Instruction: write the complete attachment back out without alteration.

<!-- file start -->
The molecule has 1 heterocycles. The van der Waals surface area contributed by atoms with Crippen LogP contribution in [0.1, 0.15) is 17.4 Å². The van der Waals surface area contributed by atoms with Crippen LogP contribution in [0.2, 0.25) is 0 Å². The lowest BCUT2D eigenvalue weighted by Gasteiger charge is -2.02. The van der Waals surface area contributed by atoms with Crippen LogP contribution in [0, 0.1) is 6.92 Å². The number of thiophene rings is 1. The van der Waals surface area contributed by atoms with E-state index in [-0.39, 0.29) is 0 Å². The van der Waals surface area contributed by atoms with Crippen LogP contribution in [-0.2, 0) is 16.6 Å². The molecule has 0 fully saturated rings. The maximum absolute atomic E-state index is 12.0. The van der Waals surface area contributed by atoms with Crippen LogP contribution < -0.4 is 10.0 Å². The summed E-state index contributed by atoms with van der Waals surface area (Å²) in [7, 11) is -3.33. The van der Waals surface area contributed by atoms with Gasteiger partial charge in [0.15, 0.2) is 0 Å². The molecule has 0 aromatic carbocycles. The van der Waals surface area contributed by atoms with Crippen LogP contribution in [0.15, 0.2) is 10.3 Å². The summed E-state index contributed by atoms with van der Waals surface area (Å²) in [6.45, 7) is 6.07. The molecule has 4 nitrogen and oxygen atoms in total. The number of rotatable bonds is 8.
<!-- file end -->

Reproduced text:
The molecule has 1 heterocycles. The van der Waals surface area contributed by atoms with Crippen LogP contribution in [0.1, 0.15) is 17.4 Å². The van der Waals surface area contributed by atoms with Crippen LogP contribution in [0.2, 0.25) is 0 Å². The lowest BCUT2D eigenvalue weighted by Gasteiger charge is -2.02. The van der Waals surface area contributed by atoms with Crippen LogP contribution in [0, 0.1) is 6.92 Å². The number of thiophene rings is 1. The van der Waals surface area contributed by atoms with E-state index in [-0.39, 0.29) is 0 Å². The van der Waals surface area contributed by atoms with Crippen LogP contribution in [-0.2, 0) is 16.6 Å². The molecule has 0 fully saturated rings. The maximum absolute atomic E-state index is 12.0. The van der Waals surface area contributed by atoms with Crippen LogP contribution < -0.4 is 10.0 Å². The summed E-state index contributed by atoms with van der Waals surface area (Å²) in [7, 11) is -3.33. The van der Waals surface area contributed by atoms with Gasteiger partial charge in [0.15, 0.2) is 0 Å². The molecule has 0 aromatic carbocycles. The van der Waals surface area contributed by atoms with Crippen LogP contribution in [0.15, 0.2) is 10.3 Å². The summed E-state index contributed by atoms with van der Waals surface area (Å²) in [6.45, 7) is 6.07. The molecule has 4 nitrogen and oxygen atoms in total. The number of rotatable bonds is 8.